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How to Answer Questions About Missing Resume Items

Apr 26 , 2022

Smiling person holding a resume.

Prevailing advice about resumes says to condense your life's work history and experience down as small as possible while still including everything important. But what do you do when the interviewer pulls out this question:

"Tell me something that's not on your resume?"

This is a tricky question. If you include anything too important, the interviewer will wonder why you didn't put it on your resume. But if you include something insignificant, they may wonder what else may be missing or whether you have the skills they are looking for. 

Answering the Question

Despite the tricky aspect of this question, it can be an opportunity to share important things about yourself that just don't fit easily on a resume. 

For instance, you may have skills gained outside the job for which you are applying but which still have an application to your expertise. You could share one of these skills and how you acquired it in answer to this question.

You may also have outside interests that align with your employer's values or charitable or cultural interests. These would not typically be listed on a resume, but if you've done some research on the company, you will know what you can share in this regard to show you are a good cultural fit for the job and employer.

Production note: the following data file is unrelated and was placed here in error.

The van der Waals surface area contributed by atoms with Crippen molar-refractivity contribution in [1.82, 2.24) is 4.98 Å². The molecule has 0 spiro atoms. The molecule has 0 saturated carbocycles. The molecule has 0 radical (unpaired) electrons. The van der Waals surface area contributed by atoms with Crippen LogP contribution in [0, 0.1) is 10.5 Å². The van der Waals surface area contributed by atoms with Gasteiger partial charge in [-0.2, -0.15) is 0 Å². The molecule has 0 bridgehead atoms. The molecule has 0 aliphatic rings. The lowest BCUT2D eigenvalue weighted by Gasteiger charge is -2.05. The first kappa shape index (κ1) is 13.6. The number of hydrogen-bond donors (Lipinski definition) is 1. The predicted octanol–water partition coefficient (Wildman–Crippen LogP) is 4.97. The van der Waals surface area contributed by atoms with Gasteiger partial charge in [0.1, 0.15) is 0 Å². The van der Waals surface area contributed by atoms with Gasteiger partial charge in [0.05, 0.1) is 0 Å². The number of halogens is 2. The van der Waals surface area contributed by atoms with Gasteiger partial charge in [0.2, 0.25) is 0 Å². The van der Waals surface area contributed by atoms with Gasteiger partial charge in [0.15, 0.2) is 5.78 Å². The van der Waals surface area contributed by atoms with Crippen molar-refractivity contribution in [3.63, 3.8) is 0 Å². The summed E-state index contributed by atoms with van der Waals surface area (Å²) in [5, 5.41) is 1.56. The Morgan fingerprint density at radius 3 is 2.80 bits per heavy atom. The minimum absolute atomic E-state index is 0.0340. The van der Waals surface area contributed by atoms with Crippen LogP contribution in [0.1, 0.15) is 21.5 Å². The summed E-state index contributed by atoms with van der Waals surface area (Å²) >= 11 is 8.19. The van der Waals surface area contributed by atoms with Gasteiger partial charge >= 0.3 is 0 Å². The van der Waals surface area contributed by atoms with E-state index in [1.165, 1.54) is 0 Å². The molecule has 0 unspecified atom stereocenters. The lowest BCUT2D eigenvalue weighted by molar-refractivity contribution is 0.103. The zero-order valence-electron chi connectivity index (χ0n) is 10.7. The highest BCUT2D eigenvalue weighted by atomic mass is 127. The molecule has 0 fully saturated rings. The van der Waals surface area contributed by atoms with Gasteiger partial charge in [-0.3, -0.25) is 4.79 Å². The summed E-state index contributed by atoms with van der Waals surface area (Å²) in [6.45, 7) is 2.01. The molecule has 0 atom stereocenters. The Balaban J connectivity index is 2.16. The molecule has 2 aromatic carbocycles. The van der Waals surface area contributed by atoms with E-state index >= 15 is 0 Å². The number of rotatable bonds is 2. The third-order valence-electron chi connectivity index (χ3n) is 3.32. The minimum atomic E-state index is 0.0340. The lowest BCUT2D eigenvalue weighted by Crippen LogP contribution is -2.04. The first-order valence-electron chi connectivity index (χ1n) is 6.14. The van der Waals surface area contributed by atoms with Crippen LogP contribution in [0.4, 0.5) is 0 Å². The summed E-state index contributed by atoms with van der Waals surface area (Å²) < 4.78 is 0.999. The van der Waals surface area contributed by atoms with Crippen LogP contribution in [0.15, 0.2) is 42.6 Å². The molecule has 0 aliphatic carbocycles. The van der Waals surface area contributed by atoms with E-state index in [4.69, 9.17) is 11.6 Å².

Job candidate in an interview.

Important Considerations

This question will not be the primary focus of your interview, so your answer should not eclipse the other questions pertaining to your job-related experience. It's a delicate line to walk, but it is possible to choose something positive, important, but not all-encompassing. 

If you choose to share something that might be appropriate to be on a resume, you can share why you left it off. Maybe it is too outdated compared to other resume items, or it just didn't seem to fit. 

And whatever you do, don't share something that is actually on the resume. It won't go unnoticed if you do, and the interviewer will wonder why you didn't answer the question correctly. 

What Interviewers Want to Know

This question is another opportunity to find out what distinguishes you from other candidates, so you should prepare your answer in that light. The interviewer may also be looking for points of connection between you and themselves or the company. 

It could also be a chance to carry the conversation for a few minutes and for the interviewer to see the positives of your personality as you do so. 

Looking to wow your next interviewer or to find more opportunities to connect with companies that may be looking for your talent? GDH wants to help job seekers match with employers. Join our talent network to see how we can help you.